At this time of year, when you’re thinking about dieting to squeeze into a bathing suit in summer, think peanut butter.
“Too many calories,” says a friend, as if I’d suggested a meal with Satan himself. But peanut butter is way in. PB diets litter the internet; there is The Peanut Butter Diet book, PB is heavily promoted in The South Beach Diet, there are serious studies noting that it can curb your appe-tite, that people who snack on it self-adjust their caloric intake.
It may also help your soul – Incas put peanuts in with mummies to help the journey to the spirit world. Yeah, yeah, but what about the fat, you’re thinking? Aha, PB is the new olive oil! PB, it turns out, has good fats – the kind that say hello to your arteries – and none of those bad transfats, evil as an atheist in Bush’s America.
Weird how we label foods “good” and “bad”, as if some were sinners to be exiled, others awaiting sanctification. From time to time, foods move from one category to the other, a kind of redemption. And so, peanut butter. A spoonful of PB has as much fibre as half a cup of broccoli (how virtuous); it is an easily digestible protein (in case you’re a vegetarian or have no teeth). Stick your fingers in the jar for fun. Smear it on baked sweet potatoes, celery or apples. Smear it on a banana and freeze it. PB – 190 calories in two tablespoons – is so cloying, how much can you eat? And satisfying. Call it sin-free, or call it the porn of foods.
You must, of course, eat the pure rather than sugar-laden (really yummy) peanut butters on many supermarket shelves. Never mind, gourmet peanut butter – PB made without much except nuts – has now reached Tesco, as well as littering the wholefoodie stores, along with every other kind of nut butter. I was recently turned on to new and various joys of up-market peanut butter by my belated discovery of the Peanut Butter & Co on Sullivan Street in Greenwich Village.
A few blocks from my house, this charming sandwich shop purveys its own yummy PB in a variety of flavours; Cinnamon Raisin Swirl, White Chocolate Wonderful and Dark Choco- late Dreams are not recommended for Phase 1 of your diet. Still, there is the smooth, the crunchy and, my favourite, The Heat Is On – PB made with chillis and cayenne pepper. Oh God, is it good! So you’re eating a few spoonfuls a day instead of a rare cheeseburger dripping grease and, presto, you’re fit as a flea and thinner than ever. A veritable halo shines above your head. But you’re addicted. I’m addicted. It’s time to chow down.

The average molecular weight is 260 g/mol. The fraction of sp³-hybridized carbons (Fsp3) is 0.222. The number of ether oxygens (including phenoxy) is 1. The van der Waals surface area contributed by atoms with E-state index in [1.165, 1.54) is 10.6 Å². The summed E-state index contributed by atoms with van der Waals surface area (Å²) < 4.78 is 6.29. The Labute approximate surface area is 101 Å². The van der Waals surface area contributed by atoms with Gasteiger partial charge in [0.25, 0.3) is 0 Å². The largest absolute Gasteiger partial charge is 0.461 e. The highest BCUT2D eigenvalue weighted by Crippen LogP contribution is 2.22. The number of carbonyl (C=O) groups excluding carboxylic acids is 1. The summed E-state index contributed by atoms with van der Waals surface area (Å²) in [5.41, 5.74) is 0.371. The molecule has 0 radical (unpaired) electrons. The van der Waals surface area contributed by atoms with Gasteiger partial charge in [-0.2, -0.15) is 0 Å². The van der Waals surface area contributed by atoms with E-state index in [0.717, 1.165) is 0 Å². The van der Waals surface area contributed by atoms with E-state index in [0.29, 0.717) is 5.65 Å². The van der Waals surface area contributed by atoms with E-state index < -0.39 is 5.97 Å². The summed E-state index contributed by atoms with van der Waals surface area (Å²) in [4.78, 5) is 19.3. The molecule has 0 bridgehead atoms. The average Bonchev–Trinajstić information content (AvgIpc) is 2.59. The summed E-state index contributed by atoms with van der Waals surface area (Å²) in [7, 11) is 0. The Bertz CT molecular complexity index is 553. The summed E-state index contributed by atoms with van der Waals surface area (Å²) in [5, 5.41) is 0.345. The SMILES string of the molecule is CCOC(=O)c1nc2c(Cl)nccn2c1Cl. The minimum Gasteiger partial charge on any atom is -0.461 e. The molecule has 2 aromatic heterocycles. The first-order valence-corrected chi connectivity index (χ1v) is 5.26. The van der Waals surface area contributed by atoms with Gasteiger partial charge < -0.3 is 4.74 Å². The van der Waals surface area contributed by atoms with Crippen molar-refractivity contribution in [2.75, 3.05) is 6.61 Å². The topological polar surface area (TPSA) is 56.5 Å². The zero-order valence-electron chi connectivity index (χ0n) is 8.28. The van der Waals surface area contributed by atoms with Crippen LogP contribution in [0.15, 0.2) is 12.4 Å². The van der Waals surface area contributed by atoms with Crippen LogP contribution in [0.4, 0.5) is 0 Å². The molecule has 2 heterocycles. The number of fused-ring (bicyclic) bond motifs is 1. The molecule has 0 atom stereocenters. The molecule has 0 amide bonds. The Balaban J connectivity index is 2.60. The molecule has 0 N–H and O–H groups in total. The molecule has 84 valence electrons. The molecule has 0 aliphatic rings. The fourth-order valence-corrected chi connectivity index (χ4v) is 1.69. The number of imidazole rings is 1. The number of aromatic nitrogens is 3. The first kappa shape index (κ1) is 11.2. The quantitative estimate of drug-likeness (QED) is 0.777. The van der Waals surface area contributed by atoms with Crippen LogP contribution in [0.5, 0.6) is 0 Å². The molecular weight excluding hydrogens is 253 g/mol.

Currently many people – the gastronomically PC – are doing fancy things with PB. They make vinaigrettes with it and slather it on chicken for a Thai effect; they marinate meats in it, make African soups and vegetarian curries. Frozen things full of chocolate and PB appear on menus at some of the foodiest temples in town. Peanut butter and jelly muffins or PB waffles or peanut brittle or ice cream are dandy. Jerry Seinfeld eats his PB on a toasted bagel with cinnamon and honey, which just goes to show what the sinful denizens of New York get up to. But when God invented peanut butter, he intended it for a sandwich.
On Sullivan Street, you can experience one of the great examples of US cuisine: The Fluffernutter, a sandwich made with marshmallow fluff and peanut butter. Incidentally, bread for a PB sandwich should be the mushiest store- bought, presliced white bread, a slice of which can can be rolled into a ball the size of a marble. We’re talking God-fearing all- American white bread here. The classic, of course, is the PB&J, most famous among sandwiches.
To make a PB and jelly sandwich, slather PB on one side of a slice of white bread and jelly (grape), or possibly jam (strawberry) on the other. Then slap them together. Me, I like my PB sandwiches with bacon, and there are those who like it in a BLT. But the ne plus ultra, of course, is the Elvis. At Peanut Butter & Co, they make an Elvis, a grilled PB, banana and honey sandwich (with or without bacon and with butter on the outside). I think this may be a revisionist Elvis. I’ve long been under the impression that the King ate his sand- wiches deep-fried. In fact, the original was first served in Denver and called the Fools’ Gold Loaf. A loaf of Italian bread was hol- lowed out, stuffed with PB, bacon, banana and jelly and warmed up or deep-fried. Elvis bought the recipe. It did not make him thin. He did not use peanut butter as a diet tool. He ate a lot of the stuff, though. Then he died. ✦